What will the battery revolution look like?
When Elon Musk launched Tesla’s home battery system one year ago, he promised “a fundamental transformation in how energy is delivered across the Earth”. He is now building a “gigafactory” in the desert with an ambition to manufacture more batteries by 2020 every year than the whole world produced in 2013.
Musk isn’t alone. Big names from Gates to Dyson are now competing in a billion dollar race to discover the next lucrative breakthrough that could revolutionise the energy system.
The technology is changing fast. The cost of lithium-ion batteries – the most common type – plunged by 53% between 2012 and 2015 and are predicted to half again by 2019, according to energy analysts IHS.It’s estimated that storage could help to bring about a saving of £8bn to British consumers, secure energy supply for a generation and meet carbon targets.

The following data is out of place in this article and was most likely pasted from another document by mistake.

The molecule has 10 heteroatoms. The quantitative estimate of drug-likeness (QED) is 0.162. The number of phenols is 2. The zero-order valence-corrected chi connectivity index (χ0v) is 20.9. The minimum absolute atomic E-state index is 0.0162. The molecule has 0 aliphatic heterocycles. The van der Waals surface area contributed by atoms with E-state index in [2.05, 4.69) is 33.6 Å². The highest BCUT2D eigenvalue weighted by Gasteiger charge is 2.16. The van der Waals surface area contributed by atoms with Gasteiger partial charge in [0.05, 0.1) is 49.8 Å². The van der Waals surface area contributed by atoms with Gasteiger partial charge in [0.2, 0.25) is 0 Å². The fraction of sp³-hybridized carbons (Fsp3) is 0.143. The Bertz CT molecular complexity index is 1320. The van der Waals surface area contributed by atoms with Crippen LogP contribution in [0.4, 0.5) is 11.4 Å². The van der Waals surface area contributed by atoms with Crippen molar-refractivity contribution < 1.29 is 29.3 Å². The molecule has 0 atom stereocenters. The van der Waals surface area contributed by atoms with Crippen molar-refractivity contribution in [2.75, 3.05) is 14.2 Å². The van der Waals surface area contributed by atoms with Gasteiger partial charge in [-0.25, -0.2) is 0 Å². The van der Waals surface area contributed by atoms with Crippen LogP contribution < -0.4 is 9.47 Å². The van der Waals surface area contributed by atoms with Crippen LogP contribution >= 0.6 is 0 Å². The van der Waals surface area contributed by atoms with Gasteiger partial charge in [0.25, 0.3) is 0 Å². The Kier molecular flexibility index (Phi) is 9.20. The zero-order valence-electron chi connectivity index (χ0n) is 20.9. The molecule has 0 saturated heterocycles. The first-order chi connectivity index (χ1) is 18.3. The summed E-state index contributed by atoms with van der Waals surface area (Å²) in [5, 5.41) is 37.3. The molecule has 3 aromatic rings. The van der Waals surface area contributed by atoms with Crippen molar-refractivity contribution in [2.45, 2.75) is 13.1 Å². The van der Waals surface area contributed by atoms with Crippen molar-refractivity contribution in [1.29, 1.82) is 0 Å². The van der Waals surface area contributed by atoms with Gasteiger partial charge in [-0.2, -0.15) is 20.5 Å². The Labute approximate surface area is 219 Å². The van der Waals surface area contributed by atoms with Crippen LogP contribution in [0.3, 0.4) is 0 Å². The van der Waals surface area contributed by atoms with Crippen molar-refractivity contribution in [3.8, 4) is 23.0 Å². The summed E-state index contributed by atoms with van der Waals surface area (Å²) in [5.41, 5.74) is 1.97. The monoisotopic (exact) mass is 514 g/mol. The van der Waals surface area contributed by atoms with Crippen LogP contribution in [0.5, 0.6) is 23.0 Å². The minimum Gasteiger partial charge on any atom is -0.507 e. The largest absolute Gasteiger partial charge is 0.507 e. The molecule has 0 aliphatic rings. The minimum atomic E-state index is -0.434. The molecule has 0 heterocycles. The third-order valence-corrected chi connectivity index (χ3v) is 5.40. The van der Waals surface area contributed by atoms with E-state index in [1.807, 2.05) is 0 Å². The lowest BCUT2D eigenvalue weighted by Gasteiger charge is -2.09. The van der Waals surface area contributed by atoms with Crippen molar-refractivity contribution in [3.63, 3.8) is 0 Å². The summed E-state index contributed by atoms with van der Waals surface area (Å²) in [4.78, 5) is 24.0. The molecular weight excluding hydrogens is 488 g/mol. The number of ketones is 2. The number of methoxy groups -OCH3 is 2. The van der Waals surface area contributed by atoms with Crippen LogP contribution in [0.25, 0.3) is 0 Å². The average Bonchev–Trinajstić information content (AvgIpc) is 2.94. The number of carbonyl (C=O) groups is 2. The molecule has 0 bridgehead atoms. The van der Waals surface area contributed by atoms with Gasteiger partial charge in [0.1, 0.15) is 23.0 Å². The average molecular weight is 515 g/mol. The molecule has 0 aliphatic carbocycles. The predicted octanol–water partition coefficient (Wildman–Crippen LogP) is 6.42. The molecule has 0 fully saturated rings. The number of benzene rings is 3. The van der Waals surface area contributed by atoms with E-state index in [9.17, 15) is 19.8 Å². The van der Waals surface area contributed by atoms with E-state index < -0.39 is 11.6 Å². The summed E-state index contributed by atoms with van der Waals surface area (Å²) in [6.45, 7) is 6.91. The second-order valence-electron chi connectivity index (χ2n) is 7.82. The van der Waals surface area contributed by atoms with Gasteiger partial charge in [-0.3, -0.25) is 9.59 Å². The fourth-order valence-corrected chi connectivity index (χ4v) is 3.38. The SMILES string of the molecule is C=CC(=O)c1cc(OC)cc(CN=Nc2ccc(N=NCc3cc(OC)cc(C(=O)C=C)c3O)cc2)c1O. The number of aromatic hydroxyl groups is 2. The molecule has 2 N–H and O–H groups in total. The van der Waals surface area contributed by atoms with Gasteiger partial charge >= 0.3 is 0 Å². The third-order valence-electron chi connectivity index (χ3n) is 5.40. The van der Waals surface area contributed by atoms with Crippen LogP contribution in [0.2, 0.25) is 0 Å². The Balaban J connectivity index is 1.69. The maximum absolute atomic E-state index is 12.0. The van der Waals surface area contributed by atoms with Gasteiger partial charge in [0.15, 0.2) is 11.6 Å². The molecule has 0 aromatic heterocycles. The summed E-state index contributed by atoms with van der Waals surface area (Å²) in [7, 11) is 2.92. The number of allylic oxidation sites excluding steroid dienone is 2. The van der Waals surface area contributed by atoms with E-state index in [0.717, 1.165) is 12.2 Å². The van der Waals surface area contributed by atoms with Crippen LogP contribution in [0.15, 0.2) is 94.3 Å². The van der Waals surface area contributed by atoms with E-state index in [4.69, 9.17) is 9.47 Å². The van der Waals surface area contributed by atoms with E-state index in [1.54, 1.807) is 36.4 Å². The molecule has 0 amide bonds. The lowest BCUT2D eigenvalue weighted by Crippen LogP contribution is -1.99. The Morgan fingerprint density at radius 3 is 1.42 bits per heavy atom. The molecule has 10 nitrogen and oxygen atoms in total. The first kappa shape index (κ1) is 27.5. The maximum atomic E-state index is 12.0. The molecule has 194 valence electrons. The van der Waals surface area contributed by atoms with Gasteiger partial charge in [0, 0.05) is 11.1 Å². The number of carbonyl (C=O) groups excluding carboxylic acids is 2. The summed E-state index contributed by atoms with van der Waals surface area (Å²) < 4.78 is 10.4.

But what would this “fundamental transformation” look like? We put the question to some self-confessed battery geeks.
We could run our own mini power stations – and sell electricity to our neighbours
“This is the future,” claimed Welsh householder Mark Kerr as he proudly unveiled his Tesla home battery system in February this year – the first of its kind to be installed in the country – which allows him to use the energy from his solar panels when the sun isn’t shining.
By enabling householders to use their own supply 24 hours a day, cheap energy storage could be “the final piece in the global energy transition puzzle,” to use the words of top financial ratings agency Standard and Poor’s.
The public could then become not just energy consumers, but energy producers, like Kerr, with each home effectively running their own individual power stations.
Read full story: Energy Desk